E.There were many moving moments at this funeral service, but the image that will stick was the moment the Queen took her place in St George’s Chapel. The almost 95-year-old monarch sat lonely at the very edge of the pew, her mouth and nose covered by a black mask, and above it an indecipherable look. After more than 70 years of marriage, Elizabeth II said goodbye to her husband on Saturday, with only 29 guests in the large, high chapel.
The British witnessed an unusually touching and masterfully staged state funeral. All the restrictions that the corona measures required seemed to increase the effect of the funeral service. BBC commentator Hugh Edwards spoke of the “power of simplicity” after the service. He could also have appreciated the grace of the void, because the dignified loss that clung to this intimate celebration in the spacious church hall sharpened the sense of the occasion.
Less is more
The camera accompanied the sacred chamber play artistically and sensitively. The great choir at Windsor Castle had been reduced to three singers and one female singer. They made more of an impression than a dozen could have; especially in “The Jubilet” by Benjamin Britten, a piece that the British composer had written for the Windsor Choir on behalf of the Duke.
Towards the end a bagpiper appeared who, with his back turned to the mourners, slowly walked down an empty corridor towards the exit and took his sad manner outside with him. The camera captured the small moments, selected unusual perspectives and, above all, never came too close to the mourners. Only occasionally did she flit across the benches, just long enough to capture the mood but too short to see tears.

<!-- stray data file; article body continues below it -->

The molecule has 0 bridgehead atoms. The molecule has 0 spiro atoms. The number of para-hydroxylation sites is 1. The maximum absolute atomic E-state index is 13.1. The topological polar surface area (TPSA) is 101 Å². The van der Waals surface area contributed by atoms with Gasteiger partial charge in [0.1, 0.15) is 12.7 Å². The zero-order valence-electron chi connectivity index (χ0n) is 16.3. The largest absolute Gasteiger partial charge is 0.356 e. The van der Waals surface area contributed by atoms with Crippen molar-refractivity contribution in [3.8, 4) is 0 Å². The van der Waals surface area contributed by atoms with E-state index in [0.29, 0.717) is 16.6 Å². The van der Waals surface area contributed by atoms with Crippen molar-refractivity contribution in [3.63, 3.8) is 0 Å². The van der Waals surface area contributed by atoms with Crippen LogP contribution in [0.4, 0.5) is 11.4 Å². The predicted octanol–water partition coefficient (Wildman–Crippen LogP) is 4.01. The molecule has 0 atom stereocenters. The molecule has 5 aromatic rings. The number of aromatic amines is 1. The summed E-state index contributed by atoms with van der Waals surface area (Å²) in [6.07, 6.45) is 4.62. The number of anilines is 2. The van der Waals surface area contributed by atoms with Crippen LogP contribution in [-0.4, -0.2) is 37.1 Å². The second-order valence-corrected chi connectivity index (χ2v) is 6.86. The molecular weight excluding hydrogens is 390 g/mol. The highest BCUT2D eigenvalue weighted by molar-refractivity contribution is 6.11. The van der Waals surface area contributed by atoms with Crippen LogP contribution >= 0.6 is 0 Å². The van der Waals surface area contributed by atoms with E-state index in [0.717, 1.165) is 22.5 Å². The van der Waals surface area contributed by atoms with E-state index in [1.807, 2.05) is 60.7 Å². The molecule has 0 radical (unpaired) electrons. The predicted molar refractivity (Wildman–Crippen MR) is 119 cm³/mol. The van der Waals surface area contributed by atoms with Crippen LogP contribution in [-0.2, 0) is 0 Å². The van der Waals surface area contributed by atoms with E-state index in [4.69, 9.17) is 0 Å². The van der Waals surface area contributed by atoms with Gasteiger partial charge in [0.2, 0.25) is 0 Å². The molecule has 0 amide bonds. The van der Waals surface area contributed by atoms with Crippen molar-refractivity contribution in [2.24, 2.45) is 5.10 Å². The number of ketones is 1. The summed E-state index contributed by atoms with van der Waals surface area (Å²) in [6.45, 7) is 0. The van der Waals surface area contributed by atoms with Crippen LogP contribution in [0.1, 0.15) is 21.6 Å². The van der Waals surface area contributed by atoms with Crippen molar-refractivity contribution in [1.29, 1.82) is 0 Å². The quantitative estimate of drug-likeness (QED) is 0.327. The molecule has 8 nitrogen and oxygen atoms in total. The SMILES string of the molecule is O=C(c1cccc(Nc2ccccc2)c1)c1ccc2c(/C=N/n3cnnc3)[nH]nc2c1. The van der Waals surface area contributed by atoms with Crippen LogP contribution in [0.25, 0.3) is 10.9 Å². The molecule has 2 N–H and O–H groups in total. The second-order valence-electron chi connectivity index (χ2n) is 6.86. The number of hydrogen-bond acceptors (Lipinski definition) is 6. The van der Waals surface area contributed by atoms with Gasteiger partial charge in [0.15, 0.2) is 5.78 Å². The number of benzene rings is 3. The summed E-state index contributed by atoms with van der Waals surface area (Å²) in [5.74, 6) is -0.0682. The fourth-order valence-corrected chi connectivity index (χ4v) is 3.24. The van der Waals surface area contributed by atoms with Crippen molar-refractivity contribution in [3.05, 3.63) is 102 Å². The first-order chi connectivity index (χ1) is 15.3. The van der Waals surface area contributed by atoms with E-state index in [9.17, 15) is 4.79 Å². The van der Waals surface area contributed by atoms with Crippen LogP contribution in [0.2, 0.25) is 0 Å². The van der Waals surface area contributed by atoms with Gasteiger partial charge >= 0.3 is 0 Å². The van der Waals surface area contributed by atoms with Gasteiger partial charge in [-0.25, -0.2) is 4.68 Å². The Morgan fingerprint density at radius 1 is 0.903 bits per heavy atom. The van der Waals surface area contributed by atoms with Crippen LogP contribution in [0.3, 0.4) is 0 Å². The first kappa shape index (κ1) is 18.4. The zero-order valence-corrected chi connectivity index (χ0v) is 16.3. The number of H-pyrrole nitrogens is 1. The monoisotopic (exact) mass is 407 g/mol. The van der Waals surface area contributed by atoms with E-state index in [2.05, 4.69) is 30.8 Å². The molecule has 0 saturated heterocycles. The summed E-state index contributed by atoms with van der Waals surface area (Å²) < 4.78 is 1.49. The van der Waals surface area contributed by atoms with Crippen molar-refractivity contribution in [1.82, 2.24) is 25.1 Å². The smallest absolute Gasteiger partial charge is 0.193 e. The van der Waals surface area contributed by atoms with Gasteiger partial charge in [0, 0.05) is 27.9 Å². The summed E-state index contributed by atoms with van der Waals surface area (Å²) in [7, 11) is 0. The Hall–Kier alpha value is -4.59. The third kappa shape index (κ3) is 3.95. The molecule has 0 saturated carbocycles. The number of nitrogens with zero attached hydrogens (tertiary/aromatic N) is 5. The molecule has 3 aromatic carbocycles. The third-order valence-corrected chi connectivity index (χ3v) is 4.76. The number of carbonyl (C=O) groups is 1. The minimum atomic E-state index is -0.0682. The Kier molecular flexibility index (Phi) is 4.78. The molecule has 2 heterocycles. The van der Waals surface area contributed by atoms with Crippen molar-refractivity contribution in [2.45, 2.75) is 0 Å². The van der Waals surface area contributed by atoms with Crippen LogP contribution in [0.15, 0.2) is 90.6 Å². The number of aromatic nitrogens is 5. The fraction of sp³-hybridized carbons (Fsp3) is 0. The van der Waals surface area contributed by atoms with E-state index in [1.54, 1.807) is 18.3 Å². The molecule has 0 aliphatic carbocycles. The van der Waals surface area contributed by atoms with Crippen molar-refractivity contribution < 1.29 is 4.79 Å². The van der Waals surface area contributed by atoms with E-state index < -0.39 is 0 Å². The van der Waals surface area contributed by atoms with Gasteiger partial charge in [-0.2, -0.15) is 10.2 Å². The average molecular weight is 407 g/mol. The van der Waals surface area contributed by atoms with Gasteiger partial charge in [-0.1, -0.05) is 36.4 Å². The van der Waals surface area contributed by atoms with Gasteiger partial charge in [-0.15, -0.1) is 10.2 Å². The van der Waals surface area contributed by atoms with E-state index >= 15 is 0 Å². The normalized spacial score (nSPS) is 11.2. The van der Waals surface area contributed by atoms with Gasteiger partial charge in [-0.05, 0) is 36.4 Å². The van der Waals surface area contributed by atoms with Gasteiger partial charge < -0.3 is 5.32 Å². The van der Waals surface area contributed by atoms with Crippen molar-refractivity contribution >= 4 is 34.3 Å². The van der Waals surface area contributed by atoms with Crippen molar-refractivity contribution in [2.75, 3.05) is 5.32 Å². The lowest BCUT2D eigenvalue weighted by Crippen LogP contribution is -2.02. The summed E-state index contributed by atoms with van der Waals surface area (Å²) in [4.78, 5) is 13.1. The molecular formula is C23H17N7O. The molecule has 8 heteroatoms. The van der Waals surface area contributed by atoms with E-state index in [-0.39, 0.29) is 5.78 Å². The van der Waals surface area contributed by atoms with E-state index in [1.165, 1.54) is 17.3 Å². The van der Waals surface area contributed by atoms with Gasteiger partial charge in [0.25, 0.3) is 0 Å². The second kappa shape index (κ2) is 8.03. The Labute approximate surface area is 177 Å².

No family member said anything, only the Archbishop of Canterbury and the Dean of Windsor alternately recited passages from the Bible that the Duke had requested. Hardly a personal word was uttered, probably also in the sense of the dead man. The honor was given to Philip, the servant who had served the army, the church and the nation. When the infinite number of medals that the Duke had amassed in the course of his almost one hundred years of life were enumerated, the word “husband” was once mentioned. It remained the only conceivably sober reminiscence of Philips’ role as a private individual.
Close ties to the armed forces
More than an hour before the funeral service, ceremonial regiments had taken up line and marched into the castle making music. All branches of service and all regions were represented; this should reflect the close ties the Duke had with all parts of the armed forces. This was followed by his favorite two-horse carriage, with his cap and leather gloves on the empty seat next to it – and finally the military green Land Rover on which the coffin adorned with white roses and lilies was transported.
Around 700 splendidly uniformed soldiers supported the ceremony, which was held from the first to the last minute in camera. In the original plans, in which the Duke had participated, allegedly far more soldiers were assigned a role. But this too had to be changed because of the pandemic. After the mourners had accompanied the unusual hearse on its way towards the chapel, graded according to age, eight soldiers with red sashes shouldered it and carried it up the steps to the church. The Queen, who was driven to the entrance in a state car, was the first to enter the chapel, accompanied by the Archbishop and the Dean. She left the scene before anyone else. The rest of the mourners then set off on foot.
Signs of relaxation
Most family members wore military medals on their morning suits and black dresses – a compromise. The Queen had asked the family to refrain from wearing the uniform clothing customary for such occasions in order to avoid diplomatic entanglements. Prince Harry has been out of uniform since retiring from the family’s service in favor of a private life in California, and Prince Andrews rank has remained unclear since he suspended a promotion to admiral over an unsolved abuse affair.
Signs of relaxation were at least observed between Harry and his brother William. Behind the coffin they had walked separately – the Queen had used a cousin as a buffer (or as a mediator) – but after the funeral the brothers could be seen walking next to each other, communicating.
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